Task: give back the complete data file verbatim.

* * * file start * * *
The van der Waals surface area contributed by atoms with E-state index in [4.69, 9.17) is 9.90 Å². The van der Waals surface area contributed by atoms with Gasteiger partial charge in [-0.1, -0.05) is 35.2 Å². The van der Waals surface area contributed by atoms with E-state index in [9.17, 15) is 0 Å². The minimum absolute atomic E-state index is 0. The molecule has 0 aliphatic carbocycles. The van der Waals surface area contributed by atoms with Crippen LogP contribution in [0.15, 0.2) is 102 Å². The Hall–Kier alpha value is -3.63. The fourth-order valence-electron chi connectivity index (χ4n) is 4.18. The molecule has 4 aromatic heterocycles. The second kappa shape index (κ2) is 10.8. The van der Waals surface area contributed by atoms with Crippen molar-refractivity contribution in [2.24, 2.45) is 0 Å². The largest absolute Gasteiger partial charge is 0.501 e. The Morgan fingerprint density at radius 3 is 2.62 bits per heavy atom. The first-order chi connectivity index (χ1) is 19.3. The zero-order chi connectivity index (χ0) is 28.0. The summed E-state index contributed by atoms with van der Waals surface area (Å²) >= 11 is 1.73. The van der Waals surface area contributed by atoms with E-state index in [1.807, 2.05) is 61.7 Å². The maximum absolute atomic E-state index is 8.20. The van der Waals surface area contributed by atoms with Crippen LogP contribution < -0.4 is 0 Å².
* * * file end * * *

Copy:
The van der Waals surface area contributed by atoms with E-state index in [4.69, 9.17) is 9.90 Å². The van der Waals surface area contributed by atoms with Gasteiger partial charge in [-0.1, -0.05) is 35.2 Å². The van der Waals surface area contributed by atoms with E-state index in [9.17, 15) is 0 Å². The minimum absolute atomic E-state index is 0. The molecule has 0 aliphatic carbocycles. The van der Waals surface area contributed by atoms with Crippen LogP contribution in [0.15, 0.2) is 102 Å². The Hall–Kier alpha value is -3.63. The fourth-order valence-electron chi connectivity index (χ4n) is 4.18. The molecule has 4 aromatic heterocycles. The second kappa shape index (κ2) is 10.8. The van der Waals surface area contributed by atoms with Crippen molar-refractivity contribution in [2.24, 2.45) is 0 Å². The largest absolute Gasteiger partial charge is 0.501 e. The Morgan fingerprint density at radius 3 is 2.62 bits per heavy atom. The first-order chi connectivity index (χ1) is 19.3. The zero-order chi connectivity index (χ0) is 28.0. The summed E-state index contributed by atoms with van der Waals surface area (Å²) >= 11 is 1.73. The van der Waals surface area contributed by atoms with E-state index in [1.807, 2.05) is 61.7 Å². The maximum absolute atomic E-state index is 8.20. The van der Waals surface area contributed by atoms with Crippen LogP contribution < -0.4 is 0 Å².